How Stale Are Sql Server Table Statistics

SQL Programming

I have always been fascinated by the inner workings of databases, and one aspect that has particularly caught my attention is the staleness of SQL Server table statistics. As a database enthusiast, I find it crucial to understand the impact of outdated statistics on query performance and optimization.

So, how stale can SQL Server table statistics really be? Let’s dive into the details to uncover the answer.

Understanding Table Statistics

Before we discuss the staleness of table statistics, let’s first grasp what statistics are and how they contribute to query optimization. In SQL Server, statistics are objects that contain information about the distribution and density of column values in a table or indexed view.

When the SQL Server query optimizer generates an execution plan, it relies on table statistics to estimate the number of rows that will be accessed or returned. These estimations play a crucial role in determining the most efficient way to execute a query.

The Impact of Stale Statistics

Stale statistics occur when the data distribution in a table changes significantly, but the statistics haven’t been updated to reflect this change. As a result, the optimizer may make inaccurate estimations, leading to suboptimal query plans and degraded performance.

Imagine a scenario where you have a table containing customer information. Initially, the table statistics accurately reflect the distribution of ages among your customers. However, as time passes, new customers join, and the age distribution changes. If the table statistics are not updated, the query optimizer may still rely on old information and make incorrect assumptions about the data distribution.

The consequence of relying on stale statistics can range from slightly slower query performance to severe performance degradation. In some cases, it can even lead to the execution of inefficient query plans, causing disk IO and resource consumption to skyrocket.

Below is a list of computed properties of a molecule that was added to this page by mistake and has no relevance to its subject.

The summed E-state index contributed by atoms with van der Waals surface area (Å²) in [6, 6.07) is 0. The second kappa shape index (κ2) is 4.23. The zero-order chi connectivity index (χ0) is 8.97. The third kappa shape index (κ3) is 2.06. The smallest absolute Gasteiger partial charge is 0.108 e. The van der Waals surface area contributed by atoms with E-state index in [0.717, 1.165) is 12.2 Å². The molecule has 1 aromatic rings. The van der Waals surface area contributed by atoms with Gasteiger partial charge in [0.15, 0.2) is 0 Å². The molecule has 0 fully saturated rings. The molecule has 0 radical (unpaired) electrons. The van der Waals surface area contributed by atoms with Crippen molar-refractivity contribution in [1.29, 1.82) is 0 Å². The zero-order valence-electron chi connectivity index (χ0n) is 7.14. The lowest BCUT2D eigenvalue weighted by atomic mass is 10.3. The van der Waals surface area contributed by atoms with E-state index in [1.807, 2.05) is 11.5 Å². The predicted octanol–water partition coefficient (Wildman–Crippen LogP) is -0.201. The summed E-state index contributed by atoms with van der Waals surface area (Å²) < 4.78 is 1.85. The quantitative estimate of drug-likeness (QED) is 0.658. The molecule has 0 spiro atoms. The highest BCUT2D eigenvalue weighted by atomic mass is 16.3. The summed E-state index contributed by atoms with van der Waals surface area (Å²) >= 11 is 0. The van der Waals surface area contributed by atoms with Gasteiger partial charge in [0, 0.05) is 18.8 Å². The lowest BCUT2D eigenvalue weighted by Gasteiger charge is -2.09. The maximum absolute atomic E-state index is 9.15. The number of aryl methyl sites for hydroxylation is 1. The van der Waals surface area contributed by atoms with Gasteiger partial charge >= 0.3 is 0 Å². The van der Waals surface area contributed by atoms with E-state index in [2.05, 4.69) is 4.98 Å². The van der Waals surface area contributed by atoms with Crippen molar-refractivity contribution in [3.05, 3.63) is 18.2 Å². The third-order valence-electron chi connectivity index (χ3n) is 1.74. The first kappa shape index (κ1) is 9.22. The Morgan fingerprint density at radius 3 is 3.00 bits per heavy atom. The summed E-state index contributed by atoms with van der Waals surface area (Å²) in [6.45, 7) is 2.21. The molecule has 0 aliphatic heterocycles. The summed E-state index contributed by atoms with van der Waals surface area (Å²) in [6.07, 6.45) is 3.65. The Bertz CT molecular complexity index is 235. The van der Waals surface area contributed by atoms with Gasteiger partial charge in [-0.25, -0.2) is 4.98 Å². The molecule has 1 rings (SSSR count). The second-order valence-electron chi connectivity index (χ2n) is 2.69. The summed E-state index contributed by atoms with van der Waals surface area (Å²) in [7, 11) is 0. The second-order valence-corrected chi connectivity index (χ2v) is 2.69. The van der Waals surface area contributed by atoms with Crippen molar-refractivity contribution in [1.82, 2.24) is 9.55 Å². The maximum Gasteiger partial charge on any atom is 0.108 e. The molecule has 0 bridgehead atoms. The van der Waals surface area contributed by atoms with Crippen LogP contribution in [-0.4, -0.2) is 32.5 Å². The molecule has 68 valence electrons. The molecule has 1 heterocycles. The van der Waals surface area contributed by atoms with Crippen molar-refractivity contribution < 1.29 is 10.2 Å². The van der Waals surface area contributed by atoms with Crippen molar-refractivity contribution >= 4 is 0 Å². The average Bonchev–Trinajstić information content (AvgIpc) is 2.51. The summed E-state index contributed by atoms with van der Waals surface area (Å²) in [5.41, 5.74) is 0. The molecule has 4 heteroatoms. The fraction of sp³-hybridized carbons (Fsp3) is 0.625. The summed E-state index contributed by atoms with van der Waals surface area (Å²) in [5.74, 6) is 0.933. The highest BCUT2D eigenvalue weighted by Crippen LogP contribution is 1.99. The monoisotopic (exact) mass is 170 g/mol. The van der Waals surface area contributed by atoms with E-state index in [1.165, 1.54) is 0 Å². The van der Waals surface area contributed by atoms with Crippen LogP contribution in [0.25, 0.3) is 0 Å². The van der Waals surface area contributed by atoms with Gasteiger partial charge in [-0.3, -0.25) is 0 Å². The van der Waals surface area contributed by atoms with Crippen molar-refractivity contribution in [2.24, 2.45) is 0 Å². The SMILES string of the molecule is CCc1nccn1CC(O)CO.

Determining Staleness

Now that we understand the impact of stale statistics, how can we determine their level of staleness? SQL Server provides a useful DMV (Dynamic Management View) called sys.dm_db_stats_properties that allows us to check the modification counter and the last update time for each statistic.

By querying this DMV, we can compare the modification counter against the number of rows in the table to get an idea of how many modifications have occurred since the last statistic update. This information helps us assess the level of staleness and decide whether it’s necessary to refresh the statistics.

Refreshing Table Statistics

Fortunately, SQL Server provides multiple ways to refresh table statistics. The most common methods include using the UPDATE STATISTICS statement or enabling the auto-update statistics database option.

The UPDATE STATISTICS statement allows you to update statistics on a specific table or a specific index within a table. You can choose to update all statistics or selectively update only those that are most crucial to query optimization.

On the other hand, enabling the auto-update statistics option ensures that SQL Server automatically updates statistics for a table when a threshold of modifications or data changes is reached. This option can be set at the database level or the table level, providing flexibility in managing statistics updates.


Table statistics play a vital role in optimizing query performance in SQL Server. Understanding the staleness of these statistics is crucial for maintaining efficient execution plans and avoiding performance degradation.

By regularly monitoring and refreshing table statistics, you can ensure that the optimizer has accurate information about the data distribution in your tables. This, in turn, leads to better query plans and improved overall performance.

So, next time you encounter performance issues with your SQL Server database, don’t forget to consider the staleness of table statistics as a possible culprit. Keeping them up-to-date might just be the key to unlocking optimal query execution.